Three former Credit Suisse Group AG bankers were charged in New York with defrauding U.S. investors after helping arrange hidden loans to Mozambique, thrusting another global bank into an emerging market fundraising scandal.
Andrew Pearse and Surjan Singh, former managing directors, and Detelina Subeva, a vice president in the global financing unit, face extradition to the U.S. after their arrest in London on Thursday, according to prosecutors in Brooklyn, New York. Manuel Chang, Mozambique’s ex-finance chief, was arrested Dec. 29 in South Africa and has said he’ll fight extradition.
The indictment alleges Credit Suisse’s bankers helped officials in one of the world’s poorest countries go deep into debt for legally dubious projects whose rationale were flimsy. Loans were concealed from foreign donors, who suspended aid after they were revealed, leading the southern African nation to default on its debts early last year.
The charges focus on deals several years ago that allowed Mozambique to borrow $2 billion for maritime projects and coastline protection, according to the indictment. But the fundraisings, once pitched as efforts to grow the economy and fend off sea pirates, were themselves plundered, with at least $200 million diverted for bribes and kickbacks, prosecutors said.
Credit Suisse said it was deceived by its own staff and wasn’t named as a defendant in the indictment. The bank has also said it’s seeking to boost transparency in emerging-market financing involving government entities, including working on new industry standards.
In a similar case, U.S. prosecutors last year charged former Goldman Sachs Group Inc. bankers with conspiring in bribery tied to fundraisings for Malaysian wealth fund 1MDB. Like Credit Suisse, the bank has denied knowledge of the scheme, blaming rogue executives.
U.S. prosecutors accused Pearse, Singh and Subeva of withholding information from Credit Suisse’s compliance staff as the firm began arranging $622 million in loans to a government-controlled entity that was supposed to help protect the nation’s territorial waters.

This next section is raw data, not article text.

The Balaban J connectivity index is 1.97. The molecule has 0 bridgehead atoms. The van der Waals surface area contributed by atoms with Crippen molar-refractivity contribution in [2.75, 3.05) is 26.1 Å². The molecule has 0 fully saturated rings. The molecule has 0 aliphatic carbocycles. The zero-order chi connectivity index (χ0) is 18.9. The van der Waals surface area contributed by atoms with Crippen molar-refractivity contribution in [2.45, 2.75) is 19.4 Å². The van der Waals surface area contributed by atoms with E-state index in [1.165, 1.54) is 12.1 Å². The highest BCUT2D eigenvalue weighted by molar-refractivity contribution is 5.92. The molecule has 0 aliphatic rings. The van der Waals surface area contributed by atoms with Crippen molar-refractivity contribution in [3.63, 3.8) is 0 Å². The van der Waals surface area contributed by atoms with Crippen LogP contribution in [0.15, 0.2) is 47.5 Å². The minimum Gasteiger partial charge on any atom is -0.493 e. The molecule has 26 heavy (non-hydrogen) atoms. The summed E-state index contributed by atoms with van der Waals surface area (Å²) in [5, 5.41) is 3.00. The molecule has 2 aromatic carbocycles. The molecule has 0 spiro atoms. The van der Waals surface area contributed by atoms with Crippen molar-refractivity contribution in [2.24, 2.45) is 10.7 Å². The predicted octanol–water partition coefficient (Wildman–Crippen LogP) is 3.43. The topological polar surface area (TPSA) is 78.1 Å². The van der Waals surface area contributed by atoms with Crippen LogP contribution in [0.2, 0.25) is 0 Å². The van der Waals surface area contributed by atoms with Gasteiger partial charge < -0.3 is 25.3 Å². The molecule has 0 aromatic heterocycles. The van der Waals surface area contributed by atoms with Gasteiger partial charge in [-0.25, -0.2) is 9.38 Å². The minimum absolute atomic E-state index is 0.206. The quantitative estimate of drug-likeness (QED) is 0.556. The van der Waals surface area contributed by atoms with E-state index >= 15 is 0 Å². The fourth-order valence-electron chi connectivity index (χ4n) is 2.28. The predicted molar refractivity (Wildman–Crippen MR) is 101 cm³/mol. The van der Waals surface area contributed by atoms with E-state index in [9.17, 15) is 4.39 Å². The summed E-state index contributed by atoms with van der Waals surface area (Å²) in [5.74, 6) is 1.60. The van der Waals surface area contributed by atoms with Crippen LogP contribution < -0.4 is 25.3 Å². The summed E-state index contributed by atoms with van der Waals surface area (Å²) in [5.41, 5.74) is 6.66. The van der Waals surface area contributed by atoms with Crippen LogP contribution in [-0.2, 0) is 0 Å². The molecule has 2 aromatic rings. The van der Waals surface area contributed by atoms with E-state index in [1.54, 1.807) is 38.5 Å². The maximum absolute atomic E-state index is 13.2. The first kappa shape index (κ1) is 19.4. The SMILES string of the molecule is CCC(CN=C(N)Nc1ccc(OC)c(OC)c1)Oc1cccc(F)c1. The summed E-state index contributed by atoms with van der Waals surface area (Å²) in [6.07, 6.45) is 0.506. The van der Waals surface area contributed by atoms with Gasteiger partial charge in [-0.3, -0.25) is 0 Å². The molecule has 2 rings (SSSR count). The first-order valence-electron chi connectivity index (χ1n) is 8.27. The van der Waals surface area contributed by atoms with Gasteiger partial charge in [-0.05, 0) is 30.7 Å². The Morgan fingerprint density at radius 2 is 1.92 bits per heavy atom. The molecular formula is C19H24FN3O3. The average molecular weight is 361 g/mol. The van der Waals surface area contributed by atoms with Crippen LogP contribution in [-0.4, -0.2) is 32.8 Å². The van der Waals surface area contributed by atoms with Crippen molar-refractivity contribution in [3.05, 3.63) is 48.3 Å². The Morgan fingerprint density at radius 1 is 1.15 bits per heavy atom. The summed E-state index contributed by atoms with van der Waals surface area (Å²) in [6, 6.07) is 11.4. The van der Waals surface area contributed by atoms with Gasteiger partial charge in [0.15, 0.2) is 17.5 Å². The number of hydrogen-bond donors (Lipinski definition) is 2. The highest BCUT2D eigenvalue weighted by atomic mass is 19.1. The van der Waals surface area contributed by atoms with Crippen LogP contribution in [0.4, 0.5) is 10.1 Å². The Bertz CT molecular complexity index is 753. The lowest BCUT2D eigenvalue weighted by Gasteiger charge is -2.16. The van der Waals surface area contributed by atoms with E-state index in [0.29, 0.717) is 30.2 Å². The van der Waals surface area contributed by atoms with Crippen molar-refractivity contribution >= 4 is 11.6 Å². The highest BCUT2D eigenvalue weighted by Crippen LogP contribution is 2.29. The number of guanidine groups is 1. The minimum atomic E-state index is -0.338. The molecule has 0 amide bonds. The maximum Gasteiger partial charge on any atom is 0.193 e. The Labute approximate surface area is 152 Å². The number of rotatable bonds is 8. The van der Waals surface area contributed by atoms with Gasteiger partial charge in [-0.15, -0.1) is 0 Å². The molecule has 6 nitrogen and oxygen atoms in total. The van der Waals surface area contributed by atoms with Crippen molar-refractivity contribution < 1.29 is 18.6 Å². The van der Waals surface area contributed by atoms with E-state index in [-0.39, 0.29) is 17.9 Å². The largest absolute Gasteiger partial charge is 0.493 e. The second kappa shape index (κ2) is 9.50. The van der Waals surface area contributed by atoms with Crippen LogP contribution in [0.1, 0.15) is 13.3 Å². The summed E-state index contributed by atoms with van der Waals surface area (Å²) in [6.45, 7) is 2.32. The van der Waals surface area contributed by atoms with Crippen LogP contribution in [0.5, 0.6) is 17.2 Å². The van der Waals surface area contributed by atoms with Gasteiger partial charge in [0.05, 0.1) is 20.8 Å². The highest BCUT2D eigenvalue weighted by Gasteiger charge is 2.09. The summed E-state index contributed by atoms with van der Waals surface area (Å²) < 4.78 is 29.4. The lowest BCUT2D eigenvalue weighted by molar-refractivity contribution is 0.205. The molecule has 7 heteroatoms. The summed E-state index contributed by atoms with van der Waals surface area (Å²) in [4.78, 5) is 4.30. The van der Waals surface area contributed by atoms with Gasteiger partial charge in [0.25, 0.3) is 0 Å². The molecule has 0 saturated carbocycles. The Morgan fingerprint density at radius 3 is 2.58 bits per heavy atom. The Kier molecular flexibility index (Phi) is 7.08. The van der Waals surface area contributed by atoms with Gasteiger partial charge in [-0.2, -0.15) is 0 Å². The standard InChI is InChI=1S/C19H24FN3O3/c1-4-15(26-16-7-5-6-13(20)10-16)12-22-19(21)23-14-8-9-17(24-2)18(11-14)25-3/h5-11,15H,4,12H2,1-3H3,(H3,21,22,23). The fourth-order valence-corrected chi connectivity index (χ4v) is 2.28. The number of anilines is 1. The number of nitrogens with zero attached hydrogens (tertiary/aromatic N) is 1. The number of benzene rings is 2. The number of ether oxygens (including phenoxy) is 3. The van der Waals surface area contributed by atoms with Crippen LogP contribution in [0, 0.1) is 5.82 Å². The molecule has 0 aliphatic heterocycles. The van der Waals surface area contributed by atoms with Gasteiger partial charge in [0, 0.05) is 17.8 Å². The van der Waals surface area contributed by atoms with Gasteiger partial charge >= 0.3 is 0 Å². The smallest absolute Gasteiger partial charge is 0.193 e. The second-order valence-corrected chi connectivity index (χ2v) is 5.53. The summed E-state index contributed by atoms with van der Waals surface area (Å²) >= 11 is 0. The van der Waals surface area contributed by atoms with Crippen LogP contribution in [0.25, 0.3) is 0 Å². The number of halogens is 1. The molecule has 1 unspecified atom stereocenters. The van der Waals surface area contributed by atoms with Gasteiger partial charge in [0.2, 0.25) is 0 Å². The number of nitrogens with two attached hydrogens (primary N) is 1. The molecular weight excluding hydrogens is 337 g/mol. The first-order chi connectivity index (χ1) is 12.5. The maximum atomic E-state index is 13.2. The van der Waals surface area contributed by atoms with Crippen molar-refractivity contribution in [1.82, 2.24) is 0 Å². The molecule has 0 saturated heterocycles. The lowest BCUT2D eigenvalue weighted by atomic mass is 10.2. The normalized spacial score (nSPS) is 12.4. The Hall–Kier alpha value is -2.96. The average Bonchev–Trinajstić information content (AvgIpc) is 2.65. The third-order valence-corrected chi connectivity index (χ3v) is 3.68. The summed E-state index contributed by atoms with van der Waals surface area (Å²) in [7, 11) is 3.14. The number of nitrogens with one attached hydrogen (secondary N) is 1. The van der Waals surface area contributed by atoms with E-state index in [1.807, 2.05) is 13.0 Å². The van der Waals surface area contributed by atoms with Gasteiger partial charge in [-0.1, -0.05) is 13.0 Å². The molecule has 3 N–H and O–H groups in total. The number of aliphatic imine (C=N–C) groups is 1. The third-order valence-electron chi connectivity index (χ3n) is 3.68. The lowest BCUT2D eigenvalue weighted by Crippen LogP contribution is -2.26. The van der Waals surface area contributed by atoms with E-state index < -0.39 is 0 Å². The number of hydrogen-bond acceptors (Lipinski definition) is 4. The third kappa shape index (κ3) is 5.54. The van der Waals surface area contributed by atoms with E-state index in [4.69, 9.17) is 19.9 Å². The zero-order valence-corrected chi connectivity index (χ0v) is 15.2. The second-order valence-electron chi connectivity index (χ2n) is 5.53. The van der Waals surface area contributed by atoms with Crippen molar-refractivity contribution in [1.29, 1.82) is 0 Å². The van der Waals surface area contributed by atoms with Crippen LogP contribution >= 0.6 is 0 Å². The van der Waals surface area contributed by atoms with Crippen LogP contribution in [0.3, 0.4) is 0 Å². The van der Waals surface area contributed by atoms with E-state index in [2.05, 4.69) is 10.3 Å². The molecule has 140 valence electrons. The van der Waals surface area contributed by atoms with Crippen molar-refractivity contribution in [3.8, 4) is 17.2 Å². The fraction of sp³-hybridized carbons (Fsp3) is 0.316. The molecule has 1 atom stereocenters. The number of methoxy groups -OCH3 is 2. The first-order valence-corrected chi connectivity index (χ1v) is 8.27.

Credit Suisse’s due diligence files included a report on an executive at another company involved in the project, labeling him a “master of kickbacks,” and a regional executive at the bank rejected doing a deal with him, according to the charges. But Pearse and Singh didn’t relay that to compliance, which “failed to pursue its inquiry further.” The trio also removed some bank conditions from the loan, such as a requirement that Mozambique’s attorney general vouch for the validity of the government’s guarantee, prosecutors said.
Chang signed papers on behalf of the government of Mozambique to guarantee the debts if the projects didn’t pay off, according to the indictment. The legality of those guarantees has since been questioned by other government officials.
Pearse, Singh and Subeva were released on bail in London. Their lawyers couldn’t immediately be reached for comment.
‘50 Million Chickens’
Prosecutors cited emails to illustrate how bribes were negotiated. Jean Boustani, a salesman and negotiator at Privinvest Group, an Abu Dhabi-based holding company whose units include a shipbuilder, allegedly agreed to pay $50 million bribes and kickbacks to Mozambican government officials in December 2011, and $12 million to his co-conspirators at Privinvest.
Privinvest was hired to provide equipment and services to complete the maritime projects, prosecutors said. Boustani was arrested at John F. Kennedy airport in New York Wednesday and ordered to be detained, according to the government.
In response to an email from Boustani requesting a number for a bribe and kickback, an official whose name is blacked out in the indictment allegedly responded: “Fine brother. I have consulted and please put 50 million chickens. Whatever numbers you have on your poultry I will add 50 million of my breed.”
According to the indictment, Boustani forwarded the email to Privinvest personnel, stating: “50M for them and 12M for [Privinvest Co-Conspirator 1] (5%) = total of 62M on top.”
Boustani’s lawyer, Michael Schachter, didn’t immediately respond to requests for comment.
Prosecutors said Privinvest officials “charged inflated prices for the equipment and services” provided to Mozambique, freeing up money for the bribery scheme. As part of the deal, Mozambique officials diverted some of the money to buy anti-pirate patrol boats that could be armed with cannons and military drones, according to Stratfor, a global security advisory firm.
“The indictment alleges that the former employees worked to defeat the bank’s internal controls, acted out of a motive of personal profit, and sought to hide these activities from the bank,” Karina Byrne, a company spokeswoman, said in an email.
The International Monetary Fund suspended lending to Mozambique after it found out about the deals. The U.S. Federal Bureau of Investigation probed whether the banks paved the way for the deal by making improper payments to Mozambican officials, according to the indictment.
As part of the deal, the group of defendants “conspired to defraud investors” in the bonds by making false statements about whether they paid bribes and kickbacks to Mozambican officials and bankers, and the country’s ability to pay back investors, the indictment said.
The case is U.S. v. Boustani, 18-cr-681, U.S. District Court, Eastern District of New York (Brooklyn)